In previous issues, AE readers have learnt about New Kingdom activity at Gebel el-Silsila up to the time of Tutankhamun. Here we will continue our chronological journey, with some selected monuments from the Ramesside period. Joining us this time is Dr. Moamen Saad, who has been an integral part of the Silsila Team since its beginning in 2012.
Throughout the ancient Egyptian landscape, one cannot avoid noticing the importance and sheer enormity of Ramesside monuments. The imposing and magnificent architecture, colossal statuary and overwhelming prominence is evident everywhere and Gebel el-Silsila is no exception!
Starting at the West Bank, perhaps the most famous monument at Gebel el- Silsila is the rock-cut temple known until recent years as the ‘Speos of Horemheb’ (see opposite) based on several scenes depicting this ruler within the sanctuary. While it has been suggested previously that the temple initially served as a gallery quarry, there is no evidence on the West Bank to suggest that this was the case. It is more likely to have been a natural grotto used by visitors from the Predynastic through to the Middle Kingdom, as is suggested by its epigraphic context, and was later cut into a temple structure proper during the time of Hatshepsut and Thutmose III; this is in accordance with the newly discovered ‘ghost scenes’ which include an obelisktransporting vessel (see top right and right). Following the radical period of Akhenaten, Tutankhamun appears to have restored and reconstructed at least the inner sanctuary, after which Horemheb, Ramesses II and Ramesses III each left their mark.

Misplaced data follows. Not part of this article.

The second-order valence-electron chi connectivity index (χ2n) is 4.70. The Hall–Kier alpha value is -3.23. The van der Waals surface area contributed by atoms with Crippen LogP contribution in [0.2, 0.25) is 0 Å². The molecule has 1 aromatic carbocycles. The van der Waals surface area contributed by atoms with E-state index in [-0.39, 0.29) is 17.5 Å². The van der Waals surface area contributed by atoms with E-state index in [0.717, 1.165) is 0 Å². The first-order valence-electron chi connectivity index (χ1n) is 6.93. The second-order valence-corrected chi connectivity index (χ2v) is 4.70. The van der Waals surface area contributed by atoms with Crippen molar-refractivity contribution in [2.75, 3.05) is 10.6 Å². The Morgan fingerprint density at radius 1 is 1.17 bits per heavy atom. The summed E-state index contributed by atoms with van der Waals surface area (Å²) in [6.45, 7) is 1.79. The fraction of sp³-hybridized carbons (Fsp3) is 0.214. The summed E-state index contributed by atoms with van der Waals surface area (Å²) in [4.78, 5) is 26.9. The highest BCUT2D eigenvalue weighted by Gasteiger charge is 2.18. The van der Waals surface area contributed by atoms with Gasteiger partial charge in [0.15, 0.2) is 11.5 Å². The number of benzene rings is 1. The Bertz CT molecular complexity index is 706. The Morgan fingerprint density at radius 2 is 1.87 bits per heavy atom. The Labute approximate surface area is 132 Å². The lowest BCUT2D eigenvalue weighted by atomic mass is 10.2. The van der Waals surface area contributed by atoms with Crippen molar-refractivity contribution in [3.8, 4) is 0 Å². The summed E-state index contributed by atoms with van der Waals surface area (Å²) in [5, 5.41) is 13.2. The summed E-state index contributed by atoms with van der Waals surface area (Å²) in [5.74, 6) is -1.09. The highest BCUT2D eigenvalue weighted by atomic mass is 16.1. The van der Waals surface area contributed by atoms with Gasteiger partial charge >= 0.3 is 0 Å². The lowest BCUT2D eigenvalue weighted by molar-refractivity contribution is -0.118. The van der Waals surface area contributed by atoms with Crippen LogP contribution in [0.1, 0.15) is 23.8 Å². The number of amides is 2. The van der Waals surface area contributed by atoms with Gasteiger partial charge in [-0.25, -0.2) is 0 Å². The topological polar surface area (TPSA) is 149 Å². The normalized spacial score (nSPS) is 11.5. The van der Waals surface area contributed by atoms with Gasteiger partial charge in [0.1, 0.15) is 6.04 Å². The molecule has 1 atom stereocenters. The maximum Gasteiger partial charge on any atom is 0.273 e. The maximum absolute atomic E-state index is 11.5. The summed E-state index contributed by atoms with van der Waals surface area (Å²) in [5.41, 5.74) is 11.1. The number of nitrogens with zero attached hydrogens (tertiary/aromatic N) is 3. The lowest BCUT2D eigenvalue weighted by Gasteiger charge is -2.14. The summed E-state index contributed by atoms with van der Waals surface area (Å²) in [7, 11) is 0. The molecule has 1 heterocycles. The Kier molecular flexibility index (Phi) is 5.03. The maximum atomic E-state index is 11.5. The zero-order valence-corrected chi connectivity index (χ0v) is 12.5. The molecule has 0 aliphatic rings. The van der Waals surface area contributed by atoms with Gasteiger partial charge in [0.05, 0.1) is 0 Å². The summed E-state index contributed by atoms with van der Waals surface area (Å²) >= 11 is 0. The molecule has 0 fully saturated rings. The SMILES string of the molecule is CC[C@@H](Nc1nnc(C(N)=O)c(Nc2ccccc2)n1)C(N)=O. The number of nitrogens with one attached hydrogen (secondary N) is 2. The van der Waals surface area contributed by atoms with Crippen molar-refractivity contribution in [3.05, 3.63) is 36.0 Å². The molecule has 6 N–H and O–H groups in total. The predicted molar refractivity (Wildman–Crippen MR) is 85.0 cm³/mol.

The more renowned scene of Horemheb is situated on the southern wall in the gallery, and shows Taweret suckling the king (see below). However, his presence is strongly represented in the inner sanctuary (opposite, bottom), as he is positioned within the divine statuary group, between Thoth and the Theban Triad, and further accompanied by the local divine couple of Gebel el-Silsila: Taweret, and Sobek, Lord of Kheny. With the exception of Thoth, the same gods appear in various monuments from the Ramesside period, including the Nile stelae and Stela M (discussed in AE122). Thoth’s presence, however, is intriguing; but based on surrounding relief scenes, it can be concluded that the temple was associated not only with the traditional sun worship, but also with the moon.
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September / October 2020